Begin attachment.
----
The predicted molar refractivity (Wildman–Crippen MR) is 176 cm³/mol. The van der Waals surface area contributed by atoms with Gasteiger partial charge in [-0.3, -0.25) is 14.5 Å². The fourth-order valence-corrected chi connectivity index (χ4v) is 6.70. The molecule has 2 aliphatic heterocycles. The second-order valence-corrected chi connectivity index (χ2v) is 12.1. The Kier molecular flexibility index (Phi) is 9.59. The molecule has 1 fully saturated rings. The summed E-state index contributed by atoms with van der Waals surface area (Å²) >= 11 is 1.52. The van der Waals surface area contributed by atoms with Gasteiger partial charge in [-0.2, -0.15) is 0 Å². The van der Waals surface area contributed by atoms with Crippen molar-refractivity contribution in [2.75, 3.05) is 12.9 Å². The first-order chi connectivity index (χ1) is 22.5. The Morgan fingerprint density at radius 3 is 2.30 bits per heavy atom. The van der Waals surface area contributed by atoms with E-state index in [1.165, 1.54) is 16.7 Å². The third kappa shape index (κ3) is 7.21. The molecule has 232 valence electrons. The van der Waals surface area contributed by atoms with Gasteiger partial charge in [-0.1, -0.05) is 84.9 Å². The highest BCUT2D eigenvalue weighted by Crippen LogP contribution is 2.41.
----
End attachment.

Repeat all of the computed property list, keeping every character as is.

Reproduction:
The predicted molar refractivity (Wildman–Crippen MR) is 176 cm³/mol. The van der Waals surface area contributed by atoms with Gasteiger partial charge in [-0.3, -0.25) is 14.5 Å². The fourth-order valence-corrected chi connectivity index (χ4v) is 6.70. The molecule has 2 aliphatic heterocycles. The second-order valence-corrected chi connectivity index (χ2v) is 12.1. The Kier molecular flexibility index (Phi) is 9.59. The molecule has 1 fully saturated rings. The summed E-state index contributed by atoms with van der Waals surface area (Å²) >= 11 is 1.52. The van der Waals surface area contributed by atoms with Gasteiger partial charge in [-0.2, -0.15) is 0 Å². The van der Waals surface area contributed by atoms with Crippen molar-refractivity contribution in [2.75, 3.05) is 12.9 Å². The first-order chi connectivity index (χ1) is 22.5. The Morgan fingerprint density at radius 3 is 2.30 bits per heavy atom. The van der Waals surface area contributed by atoms with E-state index in [1.165, 1.54) is 16.7 Å². The third kappa shape index (κ3) is 7.21. The molecule has 232 valence electrons. The van der Waals surface area contributed by atoms with Gasteiger partial charge in [-0.1, -0.05) is 84.9 Å². The highest BCUT2D eigenvalue weighted by Crippen LogP contribution is 2.41.